Decentralization/Federalism: Ohrid Agreement

3. Development of Decentralized Government

3.1. A revised Law on Local Self-Government will be adopted that reinforces the powers of elected local officials and enlarges substantially their competencies in conformity with the Constitution (as amended in accordance with Annex A) and the European Charter on Local Self- Government, and reflecting the principle of subsidiarity in effect in the European Union. Enhanced competencies will relate principally to the areas of public services, urban and rural planning, environmental protection, local economic development, culture, local finances, education, social welfare, and health care. A law on financing of local self-government will be adopted to ensure an adequate system of financing to enable local governments to fulfill all of their responsibilities.

3.2. Boundaries of municipalities will be revised within one year of the completion of a new census, which will be conducted under international supervision by the end of 2001. The revision of the municipal boundaries will be effectuated by the local and national authorities with international participation.

3.3. In order to ensure that police are aware of and responsive to the needs and interests of the local population, local heads of police will be selected by municipal councils from lists of candidates proposed by the Ministry of Interior, and will communicate regularly with the councils. The Ministry of Interior will retain the authority to remove local heads of police in accordance with the law.

ANNEX C: IMPLEMENTATION AND CONFIDENCE-BUILDING MEASURES

4. Development of Decentralized Government

4.1. The parties invite the international community to assist in the process of strengthening local self-government. The international community should in particular assist in preparing the necessary legal amendments related to financing mechanisms for strengthening the financial basis of municipalities and building their financial management capabilities, and in amending the law on the boundaries of municipalities.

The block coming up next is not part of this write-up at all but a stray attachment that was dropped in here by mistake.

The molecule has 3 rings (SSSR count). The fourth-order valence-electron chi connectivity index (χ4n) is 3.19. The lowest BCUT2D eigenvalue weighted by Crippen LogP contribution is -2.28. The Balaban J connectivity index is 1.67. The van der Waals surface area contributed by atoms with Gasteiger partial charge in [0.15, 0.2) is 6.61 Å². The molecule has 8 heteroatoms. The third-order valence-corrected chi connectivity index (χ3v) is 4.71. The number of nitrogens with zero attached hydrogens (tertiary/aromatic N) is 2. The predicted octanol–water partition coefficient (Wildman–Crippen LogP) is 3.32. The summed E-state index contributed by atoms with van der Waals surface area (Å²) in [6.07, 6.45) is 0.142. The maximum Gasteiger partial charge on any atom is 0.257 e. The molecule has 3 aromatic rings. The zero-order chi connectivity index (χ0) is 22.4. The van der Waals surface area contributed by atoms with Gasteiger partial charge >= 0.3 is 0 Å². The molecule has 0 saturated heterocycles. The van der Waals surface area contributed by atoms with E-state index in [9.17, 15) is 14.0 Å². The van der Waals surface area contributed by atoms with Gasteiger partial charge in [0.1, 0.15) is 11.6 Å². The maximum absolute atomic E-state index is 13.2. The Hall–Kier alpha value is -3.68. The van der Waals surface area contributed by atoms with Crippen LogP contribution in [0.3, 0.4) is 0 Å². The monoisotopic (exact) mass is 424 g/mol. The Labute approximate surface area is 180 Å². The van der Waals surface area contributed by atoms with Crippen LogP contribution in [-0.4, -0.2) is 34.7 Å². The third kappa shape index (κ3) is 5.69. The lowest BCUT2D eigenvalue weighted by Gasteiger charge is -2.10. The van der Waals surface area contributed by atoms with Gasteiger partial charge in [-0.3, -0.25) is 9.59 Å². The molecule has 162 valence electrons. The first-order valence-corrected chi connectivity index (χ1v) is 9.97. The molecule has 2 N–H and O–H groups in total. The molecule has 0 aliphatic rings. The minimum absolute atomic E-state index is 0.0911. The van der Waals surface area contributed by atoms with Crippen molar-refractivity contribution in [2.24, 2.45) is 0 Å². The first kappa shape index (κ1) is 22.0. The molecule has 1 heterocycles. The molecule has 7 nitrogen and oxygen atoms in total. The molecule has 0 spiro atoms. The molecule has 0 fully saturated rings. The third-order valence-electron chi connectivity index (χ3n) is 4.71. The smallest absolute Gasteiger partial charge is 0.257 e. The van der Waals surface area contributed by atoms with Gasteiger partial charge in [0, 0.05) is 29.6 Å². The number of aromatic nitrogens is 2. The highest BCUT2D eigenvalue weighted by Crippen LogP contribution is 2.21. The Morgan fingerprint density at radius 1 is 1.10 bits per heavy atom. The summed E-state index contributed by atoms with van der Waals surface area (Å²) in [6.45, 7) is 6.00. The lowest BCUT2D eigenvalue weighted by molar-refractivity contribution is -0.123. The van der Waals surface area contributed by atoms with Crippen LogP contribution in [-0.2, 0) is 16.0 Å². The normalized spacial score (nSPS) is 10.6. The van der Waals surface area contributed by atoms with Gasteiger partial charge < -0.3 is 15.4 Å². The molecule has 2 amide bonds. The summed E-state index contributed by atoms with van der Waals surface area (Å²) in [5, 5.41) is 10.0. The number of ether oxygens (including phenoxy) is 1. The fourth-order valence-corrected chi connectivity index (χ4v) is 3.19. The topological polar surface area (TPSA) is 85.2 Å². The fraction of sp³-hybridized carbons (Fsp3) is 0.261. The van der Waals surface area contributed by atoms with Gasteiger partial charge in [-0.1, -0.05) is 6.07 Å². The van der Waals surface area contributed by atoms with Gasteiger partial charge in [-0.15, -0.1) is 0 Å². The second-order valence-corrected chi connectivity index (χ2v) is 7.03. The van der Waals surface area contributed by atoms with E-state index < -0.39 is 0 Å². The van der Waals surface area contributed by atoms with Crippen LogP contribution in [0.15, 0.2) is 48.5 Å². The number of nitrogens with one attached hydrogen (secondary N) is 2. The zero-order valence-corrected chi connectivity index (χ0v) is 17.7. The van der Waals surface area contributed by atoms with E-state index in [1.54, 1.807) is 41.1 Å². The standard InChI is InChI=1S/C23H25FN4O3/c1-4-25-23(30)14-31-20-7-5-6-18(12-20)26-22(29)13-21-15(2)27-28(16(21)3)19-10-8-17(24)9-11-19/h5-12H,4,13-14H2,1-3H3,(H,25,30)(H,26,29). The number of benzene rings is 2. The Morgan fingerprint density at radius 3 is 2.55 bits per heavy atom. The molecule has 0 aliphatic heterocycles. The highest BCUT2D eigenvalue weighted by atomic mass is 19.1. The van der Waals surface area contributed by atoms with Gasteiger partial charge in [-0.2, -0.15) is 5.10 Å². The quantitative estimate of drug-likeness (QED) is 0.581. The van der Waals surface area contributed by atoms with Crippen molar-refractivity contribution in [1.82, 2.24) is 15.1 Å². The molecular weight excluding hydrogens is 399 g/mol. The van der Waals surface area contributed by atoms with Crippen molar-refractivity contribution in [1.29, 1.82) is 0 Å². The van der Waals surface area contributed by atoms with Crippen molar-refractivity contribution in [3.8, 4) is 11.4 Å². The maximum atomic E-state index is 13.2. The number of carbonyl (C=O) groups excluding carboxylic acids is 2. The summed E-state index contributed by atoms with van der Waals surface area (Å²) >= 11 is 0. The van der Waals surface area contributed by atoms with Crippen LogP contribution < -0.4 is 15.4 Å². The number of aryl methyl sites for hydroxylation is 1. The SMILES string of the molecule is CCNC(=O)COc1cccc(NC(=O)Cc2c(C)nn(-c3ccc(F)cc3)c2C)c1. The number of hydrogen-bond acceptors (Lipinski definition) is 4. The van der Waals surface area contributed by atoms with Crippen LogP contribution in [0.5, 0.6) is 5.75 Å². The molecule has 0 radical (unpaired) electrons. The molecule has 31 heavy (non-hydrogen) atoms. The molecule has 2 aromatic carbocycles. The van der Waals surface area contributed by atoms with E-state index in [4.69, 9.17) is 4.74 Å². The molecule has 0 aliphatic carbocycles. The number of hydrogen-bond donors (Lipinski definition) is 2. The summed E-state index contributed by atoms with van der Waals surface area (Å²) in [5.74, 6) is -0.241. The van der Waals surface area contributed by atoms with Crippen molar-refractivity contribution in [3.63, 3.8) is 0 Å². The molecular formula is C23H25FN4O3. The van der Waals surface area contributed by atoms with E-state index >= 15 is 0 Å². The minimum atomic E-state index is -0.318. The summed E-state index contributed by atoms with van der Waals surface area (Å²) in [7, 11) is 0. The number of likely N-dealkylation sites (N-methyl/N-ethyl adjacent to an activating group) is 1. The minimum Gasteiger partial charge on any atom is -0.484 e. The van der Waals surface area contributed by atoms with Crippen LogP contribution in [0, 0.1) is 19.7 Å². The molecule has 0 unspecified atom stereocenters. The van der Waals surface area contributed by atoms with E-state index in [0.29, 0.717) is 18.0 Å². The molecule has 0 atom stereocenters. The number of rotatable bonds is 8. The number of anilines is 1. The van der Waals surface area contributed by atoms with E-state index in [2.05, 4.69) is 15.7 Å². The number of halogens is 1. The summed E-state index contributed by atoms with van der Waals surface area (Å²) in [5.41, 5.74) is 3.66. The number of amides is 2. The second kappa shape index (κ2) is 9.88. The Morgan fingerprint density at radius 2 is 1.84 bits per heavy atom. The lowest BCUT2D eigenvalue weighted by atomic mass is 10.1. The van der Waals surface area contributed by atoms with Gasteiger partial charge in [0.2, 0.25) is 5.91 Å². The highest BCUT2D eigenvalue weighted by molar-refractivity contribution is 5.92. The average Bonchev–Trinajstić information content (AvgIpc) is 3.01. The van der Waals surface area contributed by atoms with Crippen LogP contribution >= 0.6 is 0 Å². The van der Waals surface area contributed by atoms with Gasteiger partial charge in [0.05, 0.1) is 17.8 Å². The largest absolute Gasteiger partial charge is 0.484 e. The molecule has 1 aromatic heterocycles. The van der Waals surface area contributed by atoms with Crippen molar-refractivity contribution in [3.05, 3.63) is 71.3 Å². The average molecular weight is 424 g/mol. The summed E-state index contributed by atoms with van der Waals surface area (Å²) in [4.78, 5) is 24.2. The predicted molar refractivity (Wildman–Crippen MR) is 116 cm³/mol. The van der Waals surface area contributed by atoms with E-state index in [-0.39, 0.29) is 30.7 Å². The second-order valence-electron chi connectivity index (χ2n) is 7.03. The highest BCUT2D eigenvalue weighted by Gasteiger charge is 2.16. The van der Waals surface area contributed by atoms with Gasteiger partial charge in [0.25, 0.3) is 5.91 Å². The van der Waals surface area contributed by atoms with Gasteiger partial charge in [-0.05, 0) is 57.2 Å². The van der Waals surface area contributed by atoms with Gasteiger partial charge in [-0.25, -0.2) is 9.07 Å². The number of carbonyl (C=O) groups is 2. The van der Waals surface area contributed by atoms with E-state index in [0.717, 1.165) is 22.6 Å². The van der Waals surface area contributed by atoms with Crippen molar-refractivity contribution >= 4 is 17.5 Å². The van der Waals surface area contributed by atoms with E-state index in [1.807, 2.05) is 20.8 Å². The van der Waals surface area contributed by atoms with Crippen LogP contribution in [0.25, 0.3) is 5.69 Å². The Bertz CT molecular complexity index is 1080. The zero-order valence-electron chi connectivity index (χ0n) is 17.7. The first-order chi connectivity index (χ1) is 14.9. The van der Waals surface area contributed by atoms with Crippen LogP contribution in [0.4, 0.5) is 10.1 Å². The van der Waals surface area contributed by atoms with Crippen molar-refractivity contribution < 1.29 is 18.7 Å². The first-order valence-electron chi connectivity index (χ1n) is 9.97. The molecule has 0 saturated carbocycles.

Implementation History

2001

Minimum Implementation

On 6 December2001, the draft Law on Local Self-Government was introduced in the assembly.1 Even though Albanian minority liked the draft law, it was introduced way behind the original schedule. 

  • 1. "Macedonia: Albanian deputy backs draft Law on Local Self-Government," BBC Monitoring Europe, December 7, 2001.
2002

Intermediate Implementation

As the controversy on local self-government continued in the assembly, the ethnic Albanian rebel vowed to reactivate the disbanded National Liberation Army.2

On 22 January 2002, party leaders in Macedonia agree on draft law on local self-government. The law on local self-government was expected to be adopted by assembly later that week.3 The Macedonian parliament approved a new law on local self-government on 24 January but, boundaries of municipalities were not redrawn in 2002.4

  • 2. "Albanian guerrillas threaten to resume Macedonian insurgency," Center for Peace in the Balkans, B92, January 12, 2002.
  • 3. "Party leaders in Macedonia agree on draft law on local self-government," BBC Monitoring Europe, January 22, 2002.
  • 4. "MACEDONIA HAS A NEW LAW ON LOCAL SELF-GOVERNMENT," IPR Strategic Business Information Database, February 5, 2002.
2003

Intermediate Implementation

Law on local self-government was adopted in 2002. However, boundaries of municipalities were not redrawn in 2003.

2004

Law on local self-government was adopted in 2002. Boundaries of municipalities were redrawn in 2004.

2005

Full Implementation

No further developments observed.

2006

Full Implementation

No further developments observed.

2007

Full Implementation

No further developments observed.

2008

Full Implementation

No further developments observed.

2009

Full Implementation

No further developments observed.

2010

Full Implementation

No further developments observed.